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Functional ab workouts are being praised for building stronger abdominals – but do they work?

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Worried that your core isn’t getting any stronger despite how many crunches you do? Experts say functional core workouts don’t just sculpt killer abs, they also build stronger cores. Here, they explain how.

Training abs is considered such a fundamental part of any fitness routine that most gym chains have whole workout classes dedicated to helping you sculpt a killer core. But, training your abs goes beyond having a six-pack; a strong core is the foundation of better movement.

Flo Seabright, PT, nutritionist and founder of the FBF Collective, says the importance of having a strong centre can’t be overstated. “A strong core is often the foundation of a strong body. Building strength in this area will help improve posture and reduce aches and pains brought about by a sedentary lifestyle, improve stability, balance and can significantly improve your training and performance,” she explains.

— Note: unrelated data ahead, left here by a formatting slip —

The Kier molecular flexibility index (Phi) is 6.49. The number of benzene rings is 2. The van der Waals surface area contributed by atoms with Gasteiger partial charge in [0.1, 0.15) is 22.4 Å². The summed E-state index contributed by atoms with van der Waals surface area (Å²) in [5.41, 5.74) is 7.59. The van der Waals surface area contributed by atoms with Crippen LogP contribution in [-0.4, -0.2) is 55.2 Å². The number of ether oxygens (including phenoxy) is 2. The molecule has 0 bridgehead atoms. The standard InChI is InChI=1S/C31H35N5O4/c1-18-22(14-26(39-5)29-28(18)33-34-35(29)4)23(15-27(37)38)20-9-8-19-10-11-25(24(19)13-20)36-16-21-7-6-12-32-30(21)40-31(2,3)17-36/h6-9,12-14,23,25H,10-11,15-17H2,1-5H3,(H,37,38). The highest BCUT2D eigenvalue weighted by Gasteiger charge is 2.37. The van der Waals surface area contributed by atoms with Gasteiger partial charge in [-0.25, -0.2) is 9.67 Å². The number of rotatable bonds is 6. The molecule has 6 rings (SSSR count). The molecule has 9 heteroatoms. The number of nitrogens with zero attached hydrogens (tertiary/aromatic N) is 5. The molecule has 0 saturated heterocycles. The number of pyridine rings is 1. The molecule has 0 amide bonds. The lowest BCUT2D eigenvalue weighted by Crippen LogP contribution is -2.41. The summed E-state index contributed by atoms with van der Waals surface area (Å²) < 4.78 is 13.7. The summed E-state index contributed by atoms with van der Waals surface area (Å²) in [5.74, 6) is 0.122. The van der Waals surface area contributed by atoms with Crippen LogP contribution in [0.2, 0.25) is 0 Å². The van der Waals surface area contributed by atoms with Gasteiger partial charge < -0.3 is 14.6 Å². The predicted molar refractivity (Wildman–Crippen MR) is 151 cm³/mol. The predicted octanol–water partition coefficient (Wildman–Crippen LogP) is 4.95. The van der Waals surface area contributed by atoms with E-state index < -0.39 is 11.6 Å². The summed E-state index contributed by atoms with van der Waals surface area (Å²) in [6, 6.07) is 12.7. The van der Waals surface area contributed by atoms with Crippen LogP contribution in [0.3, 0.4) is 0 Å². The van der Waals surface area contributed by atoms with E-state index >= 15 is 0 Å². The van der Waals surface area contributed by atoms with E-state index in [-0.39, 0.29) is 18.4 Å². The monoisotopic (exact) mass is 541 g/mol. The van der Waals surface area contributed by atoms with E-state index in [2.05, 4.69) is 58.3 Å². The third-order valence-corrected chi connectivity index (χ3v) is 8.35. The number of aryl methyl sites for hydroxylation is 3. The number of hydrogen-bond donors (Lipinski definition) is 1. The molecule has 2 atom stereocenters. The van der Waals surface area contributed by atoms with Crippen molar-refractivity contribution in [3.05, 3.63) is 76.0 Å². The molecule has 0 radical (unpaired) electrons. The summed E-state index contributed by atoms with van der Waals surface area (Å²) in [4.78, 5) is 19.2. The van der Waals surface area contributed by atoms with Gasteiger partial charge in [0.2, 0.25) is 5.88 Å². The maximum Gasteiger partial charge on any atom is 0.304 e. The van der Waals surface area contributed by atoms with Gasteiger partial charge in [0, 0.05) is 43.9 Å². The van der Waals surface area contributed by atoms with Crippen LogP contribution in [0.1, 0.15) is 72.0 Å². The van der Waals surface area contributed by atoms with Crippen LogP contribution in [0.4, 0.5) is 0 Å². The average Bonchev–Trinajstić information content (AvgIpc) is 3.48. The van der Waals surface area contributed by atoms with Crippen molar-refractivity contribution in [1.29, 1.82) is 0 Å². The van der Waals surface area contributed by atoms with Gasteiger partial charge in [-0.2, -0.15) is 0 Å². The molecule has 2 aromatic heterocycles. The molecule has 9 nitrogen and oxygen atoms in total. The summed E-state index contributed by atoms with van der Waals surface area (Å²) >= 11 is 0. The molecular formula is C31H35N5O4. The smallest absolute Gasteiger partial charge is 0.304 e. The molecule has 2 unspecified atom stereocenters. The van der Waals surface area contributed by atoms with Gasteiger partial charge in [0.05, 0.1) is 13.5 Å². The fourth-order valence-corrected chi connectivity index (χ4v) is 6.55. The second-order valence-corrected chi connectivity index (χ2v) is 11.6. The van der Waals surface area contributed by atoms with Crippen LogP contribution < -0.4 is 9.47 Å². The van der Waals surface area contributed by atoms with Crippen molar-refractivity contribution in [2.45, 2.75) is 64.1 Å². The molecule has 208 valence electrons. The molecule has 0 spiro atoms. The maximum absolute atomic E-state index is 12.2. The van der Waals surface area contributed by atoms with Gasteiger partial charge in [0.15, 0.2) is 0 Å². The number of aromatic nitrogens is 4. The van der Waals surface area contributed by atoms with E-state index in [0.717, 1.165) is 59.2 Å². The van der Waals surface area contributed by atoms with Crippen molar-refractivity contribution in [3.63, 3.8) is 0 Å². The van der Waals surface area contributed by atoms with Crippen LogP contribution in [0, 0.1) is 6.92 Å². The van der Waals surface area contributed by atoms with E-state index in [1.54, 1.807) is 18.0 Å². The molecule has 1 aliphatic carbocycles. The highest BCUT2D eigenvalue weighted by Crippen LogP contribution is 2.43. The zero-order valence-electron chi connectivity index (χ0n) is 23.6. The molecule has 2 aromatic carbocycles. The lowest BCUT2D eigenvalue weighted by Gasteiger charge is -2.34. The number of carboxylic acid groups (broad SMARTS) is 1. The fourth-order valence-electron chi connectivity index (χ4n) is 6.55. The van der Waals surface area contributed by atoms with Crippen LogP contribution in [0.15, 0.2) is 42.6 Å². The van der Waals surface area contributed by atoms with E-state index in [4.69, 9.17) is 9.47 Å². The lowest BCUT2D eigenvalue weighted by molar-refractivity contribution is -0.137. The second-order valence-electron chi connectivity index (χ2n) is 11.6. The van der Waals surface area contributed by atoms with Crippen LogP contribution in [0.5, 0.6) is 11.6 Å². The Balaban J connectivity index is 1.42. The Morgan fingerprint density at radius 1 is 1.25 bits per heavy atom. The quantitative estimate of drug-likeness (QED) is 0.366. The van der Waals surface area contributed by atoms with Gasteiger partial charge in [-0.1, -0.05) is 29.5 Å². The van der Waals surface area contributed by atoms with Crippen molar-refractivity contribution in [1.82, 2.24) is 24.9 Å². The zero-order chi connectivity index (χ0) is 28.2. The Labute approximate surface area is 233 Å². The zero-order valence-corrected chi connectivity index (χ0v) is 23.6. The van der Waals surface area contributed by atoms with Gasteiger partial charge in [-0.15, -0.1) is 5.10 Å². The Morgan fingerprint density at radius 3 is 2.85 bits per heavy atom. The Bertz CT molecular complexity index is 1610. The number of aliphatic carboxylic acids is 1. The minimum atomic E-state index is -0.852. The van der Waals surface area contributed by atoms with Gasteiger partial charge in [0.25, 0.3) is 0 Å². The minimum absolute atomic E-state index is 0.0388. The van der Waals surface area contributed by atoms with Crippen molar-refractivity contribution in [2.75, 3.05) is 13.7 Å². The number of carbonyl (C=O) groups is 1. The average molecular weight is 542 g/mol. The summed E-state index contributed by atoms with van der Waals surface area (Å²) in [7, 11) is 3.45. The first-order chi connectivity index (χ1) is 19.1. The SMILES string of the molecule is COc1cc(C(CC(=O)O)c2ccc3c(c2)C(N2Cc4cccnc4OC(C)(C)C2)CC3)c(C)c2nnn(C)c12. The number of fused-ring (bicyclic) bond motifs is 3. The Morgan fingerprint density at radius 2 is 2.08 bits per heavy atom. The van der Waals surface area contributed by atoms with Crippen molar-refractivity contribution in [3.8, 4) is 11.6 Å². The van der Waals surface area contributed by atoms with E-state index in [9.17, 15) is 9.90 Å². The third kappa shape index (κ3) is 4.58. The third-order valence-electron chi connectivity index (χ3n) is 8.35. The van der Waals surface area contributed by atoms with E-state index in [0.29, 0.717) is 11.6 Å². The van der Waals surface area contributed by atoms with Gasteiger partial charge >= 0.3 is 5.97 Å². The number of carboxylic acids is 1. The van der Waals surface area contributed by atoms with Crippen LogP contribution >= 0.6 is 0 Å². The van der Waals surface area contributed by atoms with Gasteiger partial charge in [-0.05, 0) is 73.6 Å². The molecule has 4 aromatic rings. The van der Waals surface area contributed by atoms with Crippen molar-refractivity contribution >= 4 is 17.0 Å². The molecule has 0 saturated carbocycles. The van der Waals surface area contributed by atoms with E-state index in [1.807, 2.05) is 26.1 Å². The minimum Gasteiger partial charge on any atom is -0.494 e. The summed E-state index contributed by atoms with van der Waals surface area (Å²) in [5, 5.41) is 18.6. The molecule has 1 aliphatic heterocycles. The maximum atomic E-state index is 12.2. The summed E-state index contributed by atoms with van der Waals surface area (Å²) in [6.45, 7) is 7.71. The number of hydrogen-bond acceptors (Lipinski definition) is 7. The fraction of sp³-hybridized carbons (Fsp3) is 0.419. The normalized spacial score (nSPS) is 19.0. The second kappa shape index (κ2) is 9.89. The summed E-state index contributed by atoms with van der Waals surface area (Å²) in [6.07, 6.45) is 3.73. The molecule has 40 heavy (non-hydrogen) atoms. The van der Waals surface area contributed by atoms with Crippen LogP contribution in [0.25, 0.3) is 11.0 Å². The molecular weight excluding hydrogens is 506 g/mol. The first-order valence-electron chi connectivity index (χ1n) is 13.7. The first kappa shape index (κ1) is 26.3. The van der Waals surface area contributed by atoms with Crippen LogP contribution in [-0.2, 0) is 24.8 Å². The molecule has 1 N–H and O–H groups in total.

Considering how important core strength is to most basic movements, it’s no wonder that core workouts focusing on function rather than aesthetic are trending so heavily on social media. The functional core training hashtag on TikTok has over 70 million views. We asked the experts just what they are and how you can add them to your next workout.

What are functional core workouts?

If functional core exercises look markedly different to the standard ab workouts you’re used to seeing and performing, it’s because they are. 

According to Emma McQuaid, personal trainer at BLK BOX and CrossFit athlete, “Functional core training is about power, strength and stabilisation, and life demands that we brace and stabilise. The exercises allow you to practise movement that provides optimal motion for daily tasks. You work more muscles with functional core training than crunches, and you work in a larger range of motion utilising more muscles.”

Are functional core exercises better than traditional ab exercises?